“It was our first time, so you can imagine the topsy-turvy scene, but somehow it went really well,” said Dr Lily. “It became a cultural identity for the town, and I felt certain that this had to be an annual event.”

The festival consciously put a focus on eastern Indonesia - a region that was considered lagging behind due to lack of accessibility and infrastructure. Within years, it became a platform for established and emerging writers to connect with cultural institutions and major publishers in the country.

The festival also made sure to welcome audiences from marginalised groups and was firm in banishing the too familiar ‘all-male panel’ from its events, along with providing space for female authors in its programs. Lily made sure that organisers found women speakers for the festival, and in the end, it developed a network of women speakers and moderators.

“When you have an all-male panel, you just get half of the story. There is no female perspective,” Dr Lily said.

During her stint in Australia in 2011, Dr Lily was granted a supplementary leadership program and made use of the opportunity with an internship at the Multicultural Centre for Women's Health in Melbourne, where she gained insight on women from minority groups.

Earlier this year, Makassar International Writers Festival was awarded The Literary Festival Award in the London Book Fair’s 2020 International Excellence Awards. The judges praised the festival for developing “a radically inclusive operation transparent in its working methods and fearless in its programming”.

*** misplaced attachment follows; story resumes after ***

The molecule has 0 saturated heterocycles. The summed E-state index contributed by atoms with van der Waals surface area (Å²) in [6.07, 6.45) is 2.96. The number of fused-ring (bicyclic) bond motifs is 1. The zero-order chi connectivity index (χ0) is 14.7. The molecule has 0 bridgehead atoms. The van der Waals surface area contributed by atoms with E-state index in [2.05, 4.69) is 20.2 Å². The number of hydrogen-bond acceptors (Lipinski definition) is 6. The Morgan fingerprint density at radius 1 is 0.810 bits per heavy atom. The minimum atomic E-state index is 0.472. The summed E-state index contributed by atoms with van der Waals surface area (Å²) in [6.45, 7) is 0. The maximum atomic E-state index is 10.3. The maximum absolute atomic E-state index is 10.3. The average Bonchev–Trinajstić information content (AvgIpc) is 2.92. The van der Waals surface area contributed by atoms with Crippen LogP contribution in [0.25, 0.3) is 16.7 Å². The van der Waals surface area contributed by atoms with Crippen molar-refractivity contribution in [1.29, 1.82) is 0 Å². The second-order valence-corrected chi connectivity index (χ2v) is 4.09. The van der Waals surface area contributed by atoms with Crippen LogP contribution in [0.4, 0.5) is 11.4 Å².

Always fascinated by grassroots activism, Dr Lily is now working on a post-doctoral project at Monash University where she is conducting a research under Professor Lynette Russell's leadership on the encounters between Indigenous Australia and the rest of the world, including Makassan trepangers and sea fearers in 1700 - 1907.

Dr Lily is also working on a campaign concerning Indonesia’s sexual violence eradication Bill with The Body Shop Indonesia. They’re working with three rape survivors to produce video campaign series to convey the urgency of having an anti-sexual violence law in Indonesia.

“I believe art can be a very powerful medium to reach a much bigger audience,” Dr Lily said. “I believe in telling the stories of women’s struggle with the help of new approaches.”

Her education journey in Australia has been enriched by projects including Enhancing Indonesia’s Soft Power Diplomacy through Journalism in 2017, a development program for writers and academics in South and Central Sulawesi to write articles and essays in English for Australian media. The year-long project funded by the Alumni Grant Scheme administered by Australia Awards in Indonesia reached 60 participants, and more than half were women.

When asked how everyone could contribute to the empowerment of women, Dr Lily said that there needed to be more spaces and discussions to raise awareness of gender issues.

“All parties need to be able to work together and synergise to create more discourses, to make women’s issues related to crucial topics that are traditionally dominated by males - including politics, economy, social and food security - a part of women’s daily banter,” Dr Lily said.

“We have to be part of the change. Most people just want to enjoy what change brings, and not be the risk takers.”